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19 September 2014
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Caledonians and Romans

Calgacus QuoteThe reputation of the Romans and their Empire must have been well known to the Caledonian tribes of Scotland long before the Romans invaded. Since AD 43 they had conquered southern England and suppressed Boudicca’s rising. The Caledonians had decided they were not to be subject to Rome, a decision many paid for with their lives.

Agricola’s Invasion AD 79 - 84
In AD 79 Agricola, the Roman governor of Britannia, sent a fleet to survey Scotland’s coast. As Agricola advanced, conquering southern Scotland by AD 83, the Caledonian tribes faced imminent invasion.
According to the Roman historian Tacitus, the Caledonians then "turned to armed resistance on a large scale", attacking Roman forts and skirmishing with their legions. In a surprise night-attack, the Caledonians very nearly wiped out the whole 9th legion until it was saved by Agricola’s cavalry.

In the summer of AD 84 Agricola advanced into the Caledonians' stronghold in the north-east, hoping to force battle. Somewhere on this march, at a place called Mons Graupius (the Grampian mountain, perhaps at Bennachie near Inverurie), the Caledonians confronted them.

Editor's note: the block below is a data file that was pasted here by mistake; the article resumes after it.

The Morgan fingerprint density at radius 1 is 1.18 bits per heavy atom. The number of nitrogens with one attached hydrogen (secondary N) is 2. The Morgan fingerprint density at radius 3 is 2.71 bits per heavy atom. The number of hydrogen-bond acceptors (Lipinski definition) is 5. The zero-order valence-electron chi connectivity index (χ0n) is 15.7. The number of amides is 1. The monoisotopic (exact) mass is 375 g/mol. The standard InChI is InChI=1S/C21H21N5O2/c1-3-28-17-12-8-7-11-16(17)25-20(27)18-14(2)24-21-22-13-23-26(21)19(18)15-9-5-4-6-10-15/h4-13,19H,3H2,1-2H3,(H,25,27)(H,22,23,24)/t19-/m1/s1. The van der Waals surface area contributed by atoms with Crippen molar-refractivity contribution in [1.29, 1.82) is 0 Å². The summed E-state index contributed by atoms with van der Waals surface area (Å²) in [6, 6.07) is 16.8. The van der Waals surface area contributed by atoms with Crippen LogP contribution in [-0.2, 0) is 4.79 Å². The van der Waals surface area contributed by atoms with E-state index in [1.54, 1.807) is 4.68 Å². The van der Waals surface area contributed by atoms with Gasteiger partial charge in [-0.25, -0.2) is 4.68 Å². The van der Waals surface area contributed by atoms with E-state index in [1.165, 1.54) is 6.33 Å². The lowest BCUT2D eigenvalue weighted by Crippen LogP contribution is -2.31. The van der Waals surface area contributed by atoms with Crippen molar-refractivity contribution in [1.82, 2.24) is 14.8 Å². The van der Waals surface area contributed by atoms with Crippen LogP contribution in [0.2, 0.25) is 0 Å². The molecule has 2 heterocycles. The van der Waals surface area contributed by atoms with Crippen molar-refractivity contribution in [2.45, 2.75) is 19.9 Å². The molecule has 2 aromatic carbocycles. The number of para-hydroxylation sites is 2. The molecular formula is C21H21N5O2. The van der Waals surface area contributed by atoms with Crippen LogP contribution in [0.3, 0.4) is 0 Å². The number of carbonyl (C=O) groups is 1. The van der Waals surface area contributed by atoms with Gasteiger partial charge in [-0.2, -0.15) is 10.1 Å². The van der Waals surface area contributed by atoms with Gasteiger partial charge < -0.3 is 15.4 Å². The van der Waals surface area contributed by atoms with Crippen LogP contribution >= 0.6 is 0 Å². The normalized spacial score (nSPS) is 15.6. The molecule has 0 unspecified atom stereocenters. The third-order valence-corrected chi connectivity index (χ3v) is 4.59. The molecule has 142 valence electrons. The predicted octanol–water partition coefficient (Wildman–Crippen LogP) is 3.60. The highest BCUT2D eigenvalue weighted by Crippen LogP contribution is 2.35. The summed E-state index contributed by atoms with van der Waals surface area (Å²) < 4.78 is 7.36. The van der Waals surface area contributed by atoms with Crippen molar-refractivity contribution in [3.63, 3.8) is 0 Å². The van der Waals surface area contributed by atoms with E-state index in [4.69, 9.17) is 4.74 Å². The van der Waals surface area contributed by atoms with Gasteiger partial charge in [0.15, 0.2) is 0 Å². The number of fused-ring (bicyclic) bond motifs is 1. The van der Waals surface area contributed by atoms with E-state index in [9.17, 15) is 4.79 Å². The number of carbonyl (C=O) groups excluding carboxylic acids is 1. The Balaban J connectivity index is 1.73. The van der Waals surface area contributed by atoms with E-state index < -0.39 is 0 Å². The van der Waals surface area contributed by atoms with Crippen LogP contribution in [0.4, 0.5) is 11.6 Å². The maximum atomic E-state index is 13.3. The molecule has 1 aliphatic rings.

Possible site for the Battle of Mons Graupius at Bennachie. The Romans approached the Caledonians, who awaited the attack on the slope of the hill. The Battle of Mons Graupius

The Battle of Mons Graupius, AD 84
Everything depended on this encounter. 30,000 Caledonians faced a Roman army about half that size, they also held the higher ground, but they lacked the organisation and military tactics of a Roman legion.

The Romans were tightly disciplined and relied on a short stabbing sword in combat. Their front line was made up of Germanic auxiliary troops from Holland and Belgium, with the Roman legionaries in the rear. Brutal hand to hand fighting must have followed. At one point the Caledonians, using their greater numbers, outflanked the Romans only to meet hidden Roman cavalry suddenly closing on them.

Any hopes of a Caledonian victory vanished. In a merciless bloodbath 10,000 were slaughtered. Many fought valiantly to the end, more fled into the surrounding woods and hills, burning their houses, or, in fear of Roman reprisals, even killing their own wives and children.

The following day Tacitus tells us, "...an awful silence reigned on every hand; the hills were deserted, houses smoking in the distance, and our scouts did not meet a soul."


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